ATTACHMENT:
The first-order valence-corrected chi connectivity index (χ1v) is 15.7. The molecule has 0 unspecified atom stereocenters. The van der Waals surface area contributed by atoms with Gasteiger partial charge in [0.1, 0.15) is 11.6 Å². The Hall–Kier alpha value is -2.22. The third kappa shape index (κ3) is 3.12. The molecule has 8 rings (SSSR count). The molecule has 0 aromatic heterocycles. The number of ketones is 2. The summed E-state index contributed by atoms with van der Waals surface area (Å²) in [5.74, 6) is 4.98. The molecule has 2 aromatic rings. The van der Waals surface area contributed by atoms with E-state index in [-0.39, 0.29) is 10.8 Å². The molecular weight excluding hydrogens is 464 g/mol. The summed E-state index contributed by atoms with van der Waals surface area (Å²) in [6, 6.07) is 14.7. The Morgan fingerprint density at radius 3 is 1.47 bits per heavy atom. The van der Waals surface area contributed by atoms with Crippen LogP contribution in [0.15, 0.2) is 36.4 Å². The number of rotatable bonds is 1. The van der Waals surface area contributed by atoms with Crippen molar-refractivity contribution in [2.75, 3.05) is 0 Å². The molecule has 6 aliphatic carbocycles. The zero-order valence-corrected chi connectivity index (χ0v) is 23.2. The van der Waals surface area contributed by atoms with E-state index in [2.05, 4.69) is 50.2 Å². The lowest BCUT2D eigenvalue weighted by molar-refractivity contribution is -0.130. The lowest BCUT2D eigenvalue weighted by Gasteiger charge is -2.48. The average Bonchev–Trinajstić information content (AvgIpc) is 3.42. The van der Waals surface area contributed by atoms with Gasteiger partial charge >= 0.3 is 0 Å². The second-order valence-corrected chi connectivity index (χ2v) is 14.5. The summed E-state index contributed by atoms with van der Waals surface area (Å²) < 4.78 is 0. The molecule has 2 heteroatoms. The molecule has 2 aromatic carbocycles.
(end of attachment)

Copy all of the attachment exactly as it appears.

The first-order valence-corrected chi connectivity index (χ1v) is 15.7. The molecule has 0 unspecified atom stereocenters. The van der Waals surface area contributed by atoms with Gasteiger partial charge in [0.1, 0.15) is 11.6 Å². The Hall–Kier alpha value is -2.22. The third kappa shape index (κ3) is 3.12. The molecule has 8 rings (SSSR count). The molecule has 0 aromatic heterocycles. The number of ketones is 2. The summed E-state index contributed by atoms with van der Waals surface area (Å²) in [5.74, 6) is 4.98. The molecule has 2 aromatic rings. The van der Waals surface area contributed by atoms with E-state index in [-0.39, 0.29) is 10.8 Å². The molecular weight excluding hydrogens is 464 g/mol. The summed E-state index contributed by atoms with van der Waals surface area (Å²) in [6, 6.07) is 14.7. The Morgan fingerprint density at radius 3 is 1.47 bits per heavy atom. The van der Waals surface area contributed by atoms with Crippen LogP contribution in [0.15, 0.2) is 36.4 Å². The number of rotatable bonds is 1. The van der Waals surface area contributed by atoms with Crippen molar-refractivity contribution in [2.75, 3.05) is 0 Å². The molecule has 6 aliphatic carbocycles. The zero-order valence-corrected chi connectivity index (χ0v) is 23.2. The van der Waals surface area contributed by atoms with E-state index in [2.05, 4.69) is 50.2 Å². The lowest BCUT2D eigenvalue weighted by molar-refractivity contribution is -0.130. The lowest BCUT2D eigenvalue weighted by Gasteiger charge is -2.48. The average Bonchev–Trinajstić information content (AvgIpc) is 3.42. The van der Waals surface area contributed by atoms with Gasteiger partial charge >= 0.3 is 0 Å². The second-order valence-corrected chi connectivity index (χ2v) is 14.5. The summed E-state index contributed by atoms with van der Waals surface area (Å²) < 4.78 is 0. The molecule has 2 heteroatoms. The molecule has 2 aromatic carbocycles.